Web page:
Well, we made it to day twenty five, Christmas day so Merry Christmas everyone, we hope you’re all enjoying the day! Because it’s an extra special day and because you’ve taken time out to look at blog we’re going to treat you to not one but a few of our favourite Christmas items from the Collection today.
First up, we’re thinking about presents and the sorts of things that were popular for children living in the 1950’s to receive on Christmas day. We know from our collections and from speaking with donors that dolls were a common gift and this doll was no exception. She was given as a gift on Christmas day but fell into the hands of younger sister who took to her with a biro. The donor told us that after this the doll was never quite the same and in fact remained nameless and largely in-played with. We hope there are no biro related incidents for anyone this Christmas!
For the adults this time, a popular drink for many ladies back in the 1950’s was of course a Babycham and we have in our collection an unopened bottle dating to around the mid-20th Century.
And finally, what self respecting Christmas day would be without silly hats. These cardboard hats came to us as a complete collection a few years ago and we were told by the donor that they were used every single Christmas that he can remember. We love that they’ve been so well loved but also so well looked after, not like the disposable paper hats of today…
We hope you’ve enjoyed our advent offerings and all that remains is to wish each and everyone of you a very Merry Christmas and a Happy New Year!
We hope you’re all feeling very festive and looking forward to the big day tomorrow! On day twenty four of advent, Christmas eve itself, we bring you these lovely raffle tickets for Pelaw Ward Children’s treat fund Christmas draw, dated 1949. This would have been a time when rationing and scarcity was still very much being felt by people in Britain and this is reflected beautifully in the prizes that were available to be won. Most of the prizes were things that a lot of us might take for granted as essential Christmas commodities which we pop out to buy from the local supermarkets but in the late 1940’s, early 1950’s when many items were still being rationed, these would have been very gratefully received prizes!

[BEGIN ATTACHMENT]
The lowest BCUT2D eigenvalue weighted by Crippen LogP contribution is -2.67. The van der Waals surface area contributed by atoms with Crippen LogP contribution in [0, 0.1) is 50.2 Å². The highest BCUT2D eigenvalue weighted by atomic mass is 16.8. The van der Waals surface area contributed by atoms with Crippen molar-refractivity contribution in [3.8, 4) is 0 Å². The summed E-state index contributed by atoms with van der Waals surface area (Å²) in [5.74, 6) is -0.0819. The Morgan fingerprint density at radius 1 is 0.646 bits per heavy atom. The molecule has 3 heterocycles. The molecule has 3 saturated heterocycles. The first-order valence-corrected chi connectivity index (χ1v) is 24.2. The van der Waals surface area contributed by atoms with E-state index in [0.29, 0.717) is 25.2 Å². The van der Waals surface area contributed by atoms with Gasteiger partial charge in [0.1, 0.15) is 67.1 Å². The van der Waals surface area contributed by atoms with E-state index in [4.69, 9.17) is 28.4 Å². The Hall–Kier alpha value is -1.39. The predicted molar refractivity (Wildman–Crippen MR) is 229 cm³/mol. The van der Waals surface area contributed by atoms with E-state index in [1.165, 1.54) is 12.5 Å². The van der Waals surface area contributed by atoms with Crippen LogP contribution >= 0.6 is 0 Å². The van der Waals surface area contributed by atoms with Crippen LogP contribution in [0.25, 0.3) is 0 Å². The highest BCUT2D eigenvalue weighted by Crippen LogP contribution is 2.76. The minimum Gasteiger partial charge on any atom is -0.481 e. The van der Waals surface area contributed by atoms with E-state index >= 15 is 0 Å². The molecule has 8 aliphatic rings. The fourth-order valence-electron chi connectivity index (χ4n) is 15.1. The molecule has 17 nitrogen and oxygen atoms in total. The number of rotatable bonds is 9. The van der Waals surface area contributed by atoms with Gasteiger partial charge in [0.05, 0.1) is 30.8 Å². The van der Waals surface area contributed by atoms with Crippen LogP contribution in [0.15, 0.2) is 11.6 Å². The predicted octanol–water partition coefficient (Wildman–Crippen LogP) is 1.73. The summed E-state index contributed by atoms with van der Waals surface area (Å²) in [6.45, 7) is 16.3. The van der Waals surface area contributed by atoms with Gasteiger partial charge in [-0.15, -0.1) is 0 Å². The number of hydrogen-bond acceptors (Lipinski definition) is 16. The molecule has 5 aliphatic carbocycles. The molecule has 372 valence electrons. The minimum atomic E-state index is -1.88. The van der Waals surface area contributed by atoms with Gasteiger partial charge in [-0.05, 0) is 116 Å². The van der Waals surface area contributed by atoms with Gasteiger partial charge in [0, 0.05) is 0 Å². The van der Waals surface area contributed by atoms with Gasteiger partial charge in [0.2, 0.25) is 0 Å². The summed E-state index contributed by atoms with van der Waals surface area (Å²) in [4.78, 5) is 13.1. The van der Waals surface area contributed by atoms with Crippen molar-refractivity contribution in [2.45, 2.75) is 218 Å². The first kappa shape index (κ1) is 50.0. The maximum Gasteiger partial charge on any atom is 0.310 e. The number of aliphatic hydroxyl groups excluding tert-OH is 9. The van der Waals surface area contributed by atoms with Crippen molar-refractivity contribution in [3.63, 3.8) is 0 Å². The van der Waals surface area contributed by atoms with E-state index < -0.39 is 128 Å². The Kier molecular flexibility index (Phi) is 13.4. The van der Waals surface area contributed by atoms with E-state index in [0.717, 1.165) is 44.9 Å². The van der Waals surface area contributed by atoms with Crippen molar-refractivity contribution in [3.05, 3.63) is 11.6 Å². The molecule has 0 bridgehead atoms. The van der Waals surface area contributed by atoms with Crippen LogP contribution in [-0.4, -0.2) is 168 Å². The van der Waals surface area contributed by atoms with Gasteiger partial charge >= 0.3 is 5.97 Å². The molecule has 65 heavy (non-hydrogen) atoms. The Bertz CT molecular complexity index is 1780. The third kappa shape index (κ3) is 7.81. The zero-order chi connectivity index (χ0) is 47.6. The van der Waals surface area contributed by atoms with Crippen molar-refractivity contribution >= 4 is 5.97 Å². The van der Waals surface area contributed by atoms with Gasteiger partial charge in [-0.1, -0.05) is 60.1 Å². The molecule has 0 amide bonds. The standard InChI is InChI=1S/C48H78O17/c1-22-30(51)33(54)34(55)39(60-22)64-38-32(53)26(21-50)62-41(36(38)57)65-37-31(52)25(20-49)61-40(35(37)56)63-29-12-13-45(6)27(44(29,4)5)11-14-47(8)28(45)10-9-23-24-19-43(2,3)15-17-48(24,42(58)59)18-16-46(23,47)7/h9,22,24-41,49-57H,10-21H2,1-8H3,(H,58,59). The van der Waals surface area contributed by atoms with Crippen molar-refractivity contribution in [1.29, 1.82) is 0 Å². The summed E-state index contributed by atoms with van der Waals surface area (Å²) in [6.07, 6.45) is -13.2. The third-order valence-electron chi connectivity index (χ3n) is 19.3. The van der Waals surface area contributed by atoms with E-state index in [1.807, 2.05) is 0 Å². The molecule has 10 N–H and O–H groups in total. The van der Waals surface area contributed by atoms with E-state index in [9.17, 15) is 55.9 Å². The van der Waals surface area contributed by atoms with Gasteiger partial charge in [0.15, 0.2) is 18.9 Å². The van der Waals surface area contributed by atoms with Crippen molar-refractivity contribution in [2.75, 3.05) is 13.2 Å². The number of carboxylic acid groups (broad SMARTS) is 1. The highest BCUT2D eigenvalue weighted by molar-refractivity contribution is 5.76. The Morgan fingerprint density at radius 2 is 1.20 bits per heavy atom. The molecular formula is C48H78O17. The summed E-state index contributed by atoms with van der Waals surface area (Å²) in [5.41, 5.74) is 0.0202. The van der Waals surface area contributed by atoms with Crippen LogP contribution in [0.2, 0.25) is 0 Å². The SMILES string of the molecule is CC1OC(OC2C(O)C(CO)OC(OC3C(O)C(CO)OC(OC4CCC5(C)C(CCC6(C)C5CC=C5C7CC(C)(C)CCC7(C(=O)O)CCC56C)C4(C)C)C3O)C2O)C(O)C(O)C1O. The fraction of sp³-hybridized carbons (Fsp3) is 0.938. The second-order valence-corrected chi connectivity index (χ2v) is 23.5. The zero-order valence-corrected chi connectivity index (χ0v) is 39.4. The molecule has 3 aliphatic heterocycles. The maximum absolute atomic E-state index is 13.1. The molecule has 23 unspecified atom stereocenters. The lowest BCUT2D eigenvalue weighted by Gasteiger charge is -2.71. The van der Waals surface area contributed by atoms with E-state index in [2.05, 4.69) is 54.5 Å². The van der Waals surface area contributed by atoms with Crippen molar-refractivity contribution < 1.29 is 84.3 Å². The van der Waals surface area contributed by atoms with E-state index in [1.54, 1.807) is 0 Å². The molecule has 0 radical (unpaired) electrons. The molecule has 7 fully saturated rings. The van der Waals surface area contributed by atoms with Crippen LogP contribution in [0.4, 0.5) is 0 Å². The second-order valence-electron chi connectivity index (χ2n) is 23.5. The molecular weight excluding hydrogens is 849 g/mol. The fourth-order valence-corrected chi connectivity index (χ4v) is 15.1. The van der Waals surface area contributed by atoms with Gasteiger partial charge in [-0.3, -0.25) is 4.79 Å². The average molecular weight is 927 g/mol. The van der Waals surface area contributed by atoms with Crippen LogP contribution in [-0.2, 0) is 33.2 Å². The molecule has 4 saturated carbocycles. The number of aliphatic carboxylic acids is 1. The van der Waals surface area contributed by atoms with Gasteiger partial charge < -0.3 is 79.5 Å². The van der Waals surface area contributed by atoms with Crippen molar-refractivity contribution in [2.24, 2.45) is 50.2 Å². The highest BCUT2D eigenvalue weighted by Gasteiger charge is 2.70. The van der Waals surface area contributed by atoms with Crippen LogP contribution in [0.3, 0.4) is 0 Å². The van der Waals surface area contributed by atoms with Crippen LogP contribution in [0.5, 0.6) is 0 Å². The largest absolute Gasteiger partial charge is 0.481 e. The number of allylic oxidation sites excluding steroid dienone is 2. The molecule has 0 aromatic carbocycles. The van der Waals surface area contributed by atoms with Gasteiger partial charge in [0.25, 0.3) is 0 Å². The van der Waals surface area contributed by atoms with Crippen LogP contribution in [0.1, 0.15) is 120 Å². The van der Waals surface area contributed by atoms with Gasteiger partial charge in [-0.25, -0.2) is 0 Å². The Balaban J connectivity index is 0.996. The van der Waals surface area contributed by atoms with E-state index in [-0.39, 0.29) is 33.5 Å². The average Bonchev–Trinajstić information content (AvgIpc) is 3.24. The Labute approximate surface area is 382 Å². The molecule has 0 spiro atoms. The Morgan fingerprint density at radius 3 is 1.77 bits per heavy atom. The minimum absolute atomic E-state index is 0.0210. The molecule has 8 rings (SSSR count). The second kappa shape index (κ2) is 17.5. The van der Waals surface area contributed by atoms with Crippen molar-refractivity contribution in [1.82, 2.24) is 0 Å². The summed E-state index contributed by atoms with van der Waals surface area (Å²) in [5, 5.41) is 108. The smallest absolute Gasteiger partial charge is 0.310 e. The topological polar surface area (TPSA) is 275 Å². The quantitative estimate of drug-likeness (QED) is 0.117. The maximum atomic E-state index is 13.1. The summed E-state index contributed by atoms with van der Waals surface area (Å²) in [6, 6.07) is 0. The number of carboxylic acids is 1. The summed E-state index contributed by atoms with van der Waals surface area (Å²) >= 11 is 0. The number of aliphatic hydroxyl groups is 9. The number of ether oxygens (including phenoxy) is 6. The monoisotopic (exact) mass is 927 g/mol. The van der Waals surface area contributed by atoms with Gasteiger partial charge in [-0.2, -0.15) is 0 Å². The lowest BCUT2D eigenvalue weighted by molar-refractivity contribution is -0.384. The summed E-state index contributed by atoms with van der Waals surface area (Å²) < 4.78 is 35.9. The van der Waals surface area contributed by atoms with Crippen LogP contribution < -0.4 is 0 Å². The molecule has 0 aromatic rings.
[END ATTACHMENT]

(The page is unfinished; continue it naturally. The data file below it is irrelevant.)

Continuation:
One of my favourite family traditions at Christmas is to play board games and one of the games most synonymous with Christmas is Monopoly, so on day twenty three of advent we bring you the Monopoly set. Monopoly was first produced in America in 1936 but it came to the UK in the same year when John Waddington secured a licences to publish it. This edition probably dates to around the mid-20th Century as it has wooden houses rather than plastic. One of the best ways of dating Monopoly boards is to look at what the die is made from; earlier die were silver, then bone and later Bakelite or wood. Sadly however the die is missing from this particular set.
On day twenty two we’d like to share with you this fantastic image from our photographic archive of Father Christmas arriving at Peterlee in the back of a Robin Reliant Convertible. The image dates back to 1957 and we absolutely love how excited everyone is to see him!
Christmas dinner wouldn’t be complete without a Christmas cracker; just imagine lunch without a silly paper hat, a daft joke and a small novelty compass that you’ll never use. But did you know that the first crackers were invented in the first half of the 1800’s by London sweet maker Tom Smith and they traditional contained sweets and small toys.
On day twenty one we bring you these crackers which date to around the mid to late-20th Century and have never been used! I wonder what we’d find if we pulled them….don’t worry, we’ll resist temptation!